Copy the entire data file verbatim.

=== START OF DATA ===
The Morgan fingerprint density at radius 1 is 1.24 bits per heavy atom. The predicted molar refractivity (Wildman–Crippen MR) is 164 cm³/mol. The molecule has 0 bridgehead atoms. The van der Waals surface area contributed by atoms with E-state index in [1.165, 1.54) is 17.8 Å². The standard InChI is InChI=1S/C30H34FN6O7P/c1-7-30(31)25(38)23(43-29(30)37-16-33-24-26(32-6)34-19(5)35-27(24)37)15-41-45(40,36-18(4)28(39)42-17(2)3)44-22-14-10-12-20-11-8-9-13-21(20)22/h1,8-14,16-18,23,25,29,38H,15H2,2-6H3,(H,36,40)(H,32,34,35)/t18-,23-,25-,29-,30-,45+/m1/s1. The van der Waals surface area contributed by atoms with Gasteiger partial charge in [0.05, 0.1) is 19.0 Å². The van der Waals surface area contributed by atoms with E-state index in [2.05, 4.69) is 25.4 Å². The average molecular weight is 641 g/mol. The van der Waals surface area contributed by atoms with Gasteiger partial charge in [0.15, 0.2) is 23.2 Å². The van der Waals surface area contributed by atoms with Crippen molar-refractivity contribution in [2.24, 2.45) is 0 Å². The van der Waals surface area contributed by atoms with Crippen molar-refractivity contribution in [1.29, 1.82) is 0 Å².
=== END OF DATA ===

The Morgan fingerprint density at radius 1 is 1.24 bits per heavy atom. The predicted molar refractivity (Wildman–Crippen MR) is 164 cm³/mol. The molecule has 0 bridgehead atoms. The van der Waals surface area contributed by atoms with E-state index in [1.165, 1.54) is 17.8 Å². The standard InChI is InChI=1S/C30H34FN6O7P/c1-7-30(31)25(38)23(43-29(30)37-16-33-24-26(32-6)34-19(5)35-27(24)37)15-41-45(40,36-18(4)28(39)42-17(2)3)44-22-14-10-12-20-11-8-9-13-21(20)22/h1,8-14,16-18,23,25,29,38H,15H2,2-6H3,(H,36,40)(H,32,34,35)/t18-,23-,25-,29-,30-,45+/m1/s1. The van der Waals surface area contributed by atoms with Gasteiger partial charge in [0.05, 0.1) is 19.0 Å². The van der Waals surface area contributed by atoms with E-state index in [2.05, 4.69) is 25.4 Å². The average molecular weight is 641 g/mol. The van der Waals surface area contributed by atoms with Gasteiger partial charge in [0.15, 0.2) is 23.2 Å². The van der Waals surface area contributed by atoms with Crippen molar-refractivity contribution in [2.24, 2.45) is 0 Å². The van der Waals surface area contributed by atoms with Crippen molar-refractivity contribution in [1.29, 1.82) is 0 Å².